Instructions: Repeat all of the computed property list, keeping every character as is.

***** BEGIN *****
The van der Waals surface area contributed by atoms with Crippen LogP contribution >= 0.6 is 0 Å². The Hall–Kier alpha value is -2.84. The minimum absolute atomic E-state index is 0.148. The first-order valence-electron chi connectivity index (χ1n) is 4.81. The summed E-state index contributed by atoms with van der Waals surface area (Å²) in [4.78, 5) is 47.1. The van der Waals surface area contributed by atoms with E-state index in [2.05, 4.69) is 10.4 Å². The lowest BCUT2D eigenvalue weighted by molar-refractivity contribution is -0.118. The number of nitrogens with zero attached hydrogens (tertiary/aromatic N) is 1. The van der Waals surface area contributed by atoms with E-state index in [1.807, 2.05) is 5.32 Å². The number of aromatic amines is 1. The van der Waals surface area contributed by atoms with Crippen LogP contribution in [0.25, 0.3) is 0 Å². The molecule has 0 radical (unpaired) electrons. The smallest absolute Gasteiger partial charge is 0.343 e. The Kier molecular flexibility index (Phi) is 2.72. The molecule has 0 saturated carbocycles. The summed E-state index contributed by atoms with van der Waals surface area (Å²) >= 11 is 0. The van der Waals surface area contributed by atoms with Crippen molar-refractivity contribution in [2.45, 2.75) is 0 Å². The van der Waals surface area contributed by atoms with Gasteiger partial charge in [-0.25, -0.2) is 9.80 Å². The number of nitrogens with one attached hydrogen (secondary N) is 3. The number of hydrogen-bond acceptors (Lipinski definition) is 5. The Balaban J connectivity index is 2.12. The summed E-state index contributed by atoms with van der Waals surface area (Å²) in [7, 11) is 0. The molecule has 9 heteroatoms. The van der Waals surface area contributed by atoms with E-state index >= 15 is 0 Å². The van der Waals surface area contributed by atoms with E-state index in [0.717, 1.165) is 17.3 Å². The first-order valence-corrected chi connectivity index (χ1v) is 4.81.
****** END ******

The van der Waals surface area contributed by atoms with Crippen LogP contribution >= 0.6 is 0 Å². The Hall–Kier alpha value is -2.84. The minimum absolute atomic E-state index is 0.148. The first-order valence-electron chi connectivity index (χ1n) is 4.81. The summed E-state index contributed by atoms with van der Waals surface area (Å²) in [4.78, 5) is 47.1. The van der Waals surface area contributed by atoms with E-state index in [2.05, 4.69) is 10.4 Å². The lowest BCUT2D eigenvalue weighted by molar-refractivity contribution is -0.118. The number of nitrogens with zero attached hydrogens (tertiary/aromatic N) is 1. The van der Waals surface area contributed by atoms with E-state index in [1.807, 2.05) is 5.32 Å². The number of aromatic amines is 1. The van der Waals surface area contributed by atoms with Crippen LogP contribution in [0.25, 0.3) is 0 Å². The molecule has 0 radical (unpaired) electrons. The smallest absolute Gasteiger partial charge is 0.343 e. The Kier molecular flexibility index (Phi) is 2.72. The molecule has 0 saturated carbocycles. The summed E-state index contributed by atoms with van der Waals surface area (Å²) >= 11 is 0. The van der Waals surface area contributed by atoms with Crippen molar-refractivity contribution in [2.45, 2.75) is 0 Å². The van der Waals surface area contributed by atoms with Gasteiger partial charge in [-0.25, -0.2) is 9.80 Å². The number of nitrogens with one attached hydrogen (secondary N) is 3. The number of hydrogen-bond acceptors (Lipinski definition) is 5. The Balaban J connectivity index is 2.12. The summed E-state index contributed by atoms with van der Waals surface area (Å²) in [7, 11) is 0. The molecule has 9 heteroatoms. The van der Waals surface area contributed by atoms with E-state index >= 15 is 0 Å². The van der Waals surface area contributed by atoms with E-state index in [0.717, 1.165) is 17.3 Å². The first-order valence-corrected chi connectivity index (χ1v) is 4.81.